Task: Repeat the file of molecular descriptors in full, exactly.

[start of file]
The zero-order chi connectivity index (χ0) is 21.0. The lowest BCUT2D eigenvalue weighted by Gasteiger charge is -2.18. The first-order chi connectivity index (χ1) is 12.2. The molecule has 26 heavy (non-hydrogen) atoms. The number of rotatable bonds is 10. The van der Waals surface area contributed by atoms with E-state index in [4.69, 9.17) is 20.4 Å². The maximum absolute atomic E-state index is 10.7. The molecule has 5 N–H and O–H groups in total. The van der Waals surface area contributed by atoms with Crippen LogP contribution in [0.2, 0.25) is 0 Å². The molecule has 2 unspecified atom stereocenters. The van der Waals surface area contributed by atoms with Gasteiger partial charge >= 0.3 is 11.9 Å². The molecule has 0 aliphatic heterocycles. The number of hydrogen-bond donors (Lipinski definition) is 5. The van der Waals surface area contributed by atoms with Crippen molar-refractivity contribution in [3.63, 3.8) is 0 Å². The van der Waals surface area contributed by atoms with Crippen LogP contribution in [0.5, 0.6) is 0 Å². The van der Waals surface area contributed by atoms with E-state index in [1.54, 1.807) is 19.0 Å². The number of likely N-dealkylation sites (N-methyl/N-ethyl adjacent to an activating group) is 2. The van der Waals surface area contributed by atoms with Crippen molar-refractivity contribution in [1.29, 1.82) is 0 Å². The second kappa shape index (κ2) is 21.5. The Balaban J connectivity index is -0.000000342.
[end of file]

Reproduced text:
The zero-order chi connectivity index (χ0) is 21.0. The lowest BCUT2D eigenvalue weighted by Gasteiger charge is -2.18. The first-order chi connectivity index (χ1) is 12.2. The molecule has 26 heavy (non-hydrogen) atoms. The number of rotatable bonds is 10. The van der Waals surface area contributed by atoms with E-state index in [4.69, 9.17) is 20.4 Å². The maximum absolute atomic E-state index is 10.7. The molecule has 5 N–H and O–H groups in total. The van der Waals surface area contributed by atoms with Crippen LogP contribution in [0.2, 0.25) is 0 Å². The molecule has 2 unspecified atom stereocenters. The van der Waals surface area contributed by atoms with Gasteiger partial charge >= 0.3 is 11.9 Å². The molecule has 0 aliphatic heterocycles. The number of hydrogen-bond donors (Lipinski definition) is 5. The van der Waals surface area contributed by atoms with Crippen molar-refractivity contribution in [3.63, 3.8) is 0 Å². The van der Waals surface area contributed by atoms with Crippen LogP contribution in [0.5, 0.6) is 0 Å². The van der Waals surface area contributed by atoms with E-state index in [1.54, 1.807) is 19.0 Å². The number of likely N-dealkylation sites (N-methyl/N-ethyl adjacent to an activating group) is 2. The van der Waals surface area contributed by atoms with Crippen molar-refractivity contribution in [1.29, 1.82) is 0 Å². The second kappa shape index (κ2) is 21.5. The Balaban J connectivity index is -0.000000342.